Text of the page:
February 01, 2011, 12:44 PM — So you're an AT&T customer with an iPhone and you're deciding whether to switch to Verizon. Or maybe you plan to buy an iPhone, but can't decide which wireless carrier to go with.
(Also see: Is the Verizon iPhone deal a disaster for AT&T?)
Then, just nine days before Verizon Wireless becomes only the second U.S. carrier to sell Apple's wildly popular smartphone, you read this:
AT&T has "systematically" overcharged iPhone and iPad owners with capped data plans by inflating the amount of data they download and adding "phantom traffic," a lawsuit claimed last week.
The complaint, filed by Patrick Hendricks in federal court in California, claims that a "significant portion" of AT&T's $1.1 billion of wireless revenue gains last quarter came from the bogus charges and overbilling.
Citing evidence obtained by a consulting firm hired by Hendricks' attorneys, the lawsuit said that AT&T regularly overstates incoming data between 7% and 14%, and in some cases by as much as 300%.
A couple of things here. First, the obvious: These still are only allegations in a lawsuit, so the court system has yet to determine whether they're true. For its part, AT&T vows to "vigorously" fight the suit. (Good thing, because those "tepid" defenses rarely persuade a judge or jury.)
Secondly, it's not as if Verizon has a sterling reputation. Last October, the Federal Communications Commission levied a $25 million fine against Verizon -- the largest such penalty ever -- for charging "mystery fees" to 15 million of its customers over three years.
Of course, timing's the thing here, and the AT&T lawsuit is in the news on the eve of the iPhone's Feb. 10 debut in Verizon stores. AT&T already expects to lose iPhone customers to Verizon. The big question is how many. I've seen estimates that from 3 million to 3.5 million AT&T iPhone users will defect this year. I also recall a survey last fall from Deloitte suggesting that nearly half of all iPhone subscribers would switch to Verizon if given an opportunity.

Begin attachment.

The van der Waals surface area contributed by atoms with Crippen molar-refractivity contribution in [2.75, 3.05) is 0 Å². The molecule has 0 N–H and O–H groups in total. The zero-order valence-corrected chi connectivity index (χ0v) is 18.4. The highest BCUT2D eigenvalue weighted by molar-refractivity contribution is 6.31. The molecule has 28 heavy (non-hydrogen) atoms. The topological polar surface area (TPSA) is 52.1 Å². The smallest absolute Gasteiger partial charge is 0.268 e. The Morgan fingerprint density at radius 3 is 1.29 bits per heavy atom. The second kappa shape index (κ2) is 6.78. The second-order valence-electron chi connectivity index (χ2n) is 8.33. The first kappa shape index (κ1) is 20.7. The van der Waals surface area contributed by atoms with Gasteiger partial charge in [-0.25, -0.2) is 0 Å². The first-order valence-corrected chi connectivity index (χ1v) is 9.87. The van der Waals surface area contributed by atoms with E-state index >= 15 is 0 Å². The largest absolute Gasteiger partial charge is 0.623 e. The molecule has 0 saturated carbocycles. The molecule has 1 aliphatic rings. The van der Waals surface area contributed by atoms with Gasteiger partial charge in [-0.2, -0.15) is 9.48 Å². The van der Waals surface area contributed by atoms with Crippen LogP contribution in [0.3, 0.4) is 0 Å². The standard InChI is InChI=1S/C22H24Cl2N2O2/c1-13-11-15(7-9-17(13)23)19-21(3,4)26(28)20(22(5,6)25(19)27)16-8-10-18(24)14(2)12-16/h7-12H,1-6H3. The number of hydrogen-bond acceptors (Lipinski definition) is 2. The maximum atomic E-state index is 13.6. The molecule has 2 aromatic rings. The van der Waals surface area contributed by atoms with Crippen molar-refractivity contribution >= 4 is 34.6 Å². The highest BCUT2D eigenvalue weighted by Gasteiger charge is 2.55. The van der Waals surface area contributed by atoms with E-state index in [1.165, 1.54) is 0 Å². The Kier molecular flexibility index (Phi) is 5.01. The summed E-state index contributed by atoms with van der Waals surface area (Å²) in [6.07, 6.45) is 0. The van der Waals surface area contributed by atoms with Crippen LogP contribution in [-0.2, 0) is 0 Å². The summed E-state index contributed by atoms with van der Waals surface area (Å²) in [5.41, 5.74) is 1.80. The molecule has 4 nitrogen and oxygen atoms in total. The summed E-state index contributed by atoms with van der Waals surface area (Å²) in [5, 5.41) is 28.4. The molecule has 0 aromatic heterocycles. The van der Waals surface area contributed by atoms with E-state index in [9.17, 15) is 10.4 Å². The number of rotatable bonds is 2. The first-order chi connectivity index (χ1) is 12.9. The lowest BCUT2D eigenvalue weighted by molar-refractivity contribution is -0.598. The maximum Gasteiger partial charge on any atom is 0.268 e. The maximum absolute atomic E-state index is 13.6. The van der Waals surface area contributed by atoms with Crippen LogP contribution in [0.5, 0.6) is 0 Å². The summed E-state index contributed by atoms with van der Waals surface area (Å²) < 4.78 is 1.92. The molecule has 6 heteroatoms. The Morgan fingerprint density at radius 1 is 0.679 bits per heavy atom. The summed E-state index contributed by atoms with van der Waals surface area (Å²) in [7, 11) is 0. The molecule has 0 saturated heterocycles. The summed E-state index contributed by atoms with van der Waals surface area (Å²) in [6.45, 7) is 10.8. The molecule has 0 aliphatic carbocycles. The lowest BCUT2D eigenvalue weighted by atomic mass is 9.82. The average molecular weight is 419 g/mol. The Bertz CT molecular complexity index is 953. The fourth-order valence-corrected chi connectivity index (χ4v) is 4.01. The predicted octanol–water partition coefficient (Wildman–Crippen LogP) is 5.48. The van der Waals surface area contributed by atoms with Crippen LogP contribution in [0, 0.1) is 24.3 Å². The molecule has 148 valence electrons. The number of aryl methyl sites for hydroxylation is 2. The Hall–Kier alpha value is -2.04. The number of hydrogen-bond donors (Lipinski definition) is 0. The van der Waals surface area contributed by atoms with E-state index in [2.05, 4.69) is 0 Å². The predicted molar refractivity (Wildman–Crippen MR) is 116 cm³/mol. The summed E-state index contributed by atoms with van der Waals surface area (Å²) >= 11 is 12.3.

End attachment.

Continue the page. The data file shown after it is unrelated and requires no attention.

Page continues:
This lawsuit, assuming it penetrates the public consciousness, is likely to sway fence-sitters. And I think it's fair to assume a reasonably large portion of the iPhone-shopping market will at least have heard of the lawsuit, because when you're trying to make an important consumer decision (like which carrier to lock into a 2-year contract with), you spend some time online doing research. AT&T's not Egypt; it can't just shut down the Internet, so people are going to read about these allegations. (Like you people now.)
Finally, here's a line from the complaint that you won't see in an AT&T ad:
"AT&T's billing system for iPhone and iPad data transactions is like a rigged gas pump that charges for a full gallon when it pumps only nine-tenths of a gallon into your car's tank."
In fact, you probably won't see it in a Verizon ad, tempting as it might be to "have fun with it." Glass houses and all that.
Chris Nerney writes about the business side of technology market strategies and trends, legal issues, leadership changes, mergers, venture capital, IPOs and technology stocks. Follow him on Twitter @ChrisNerney.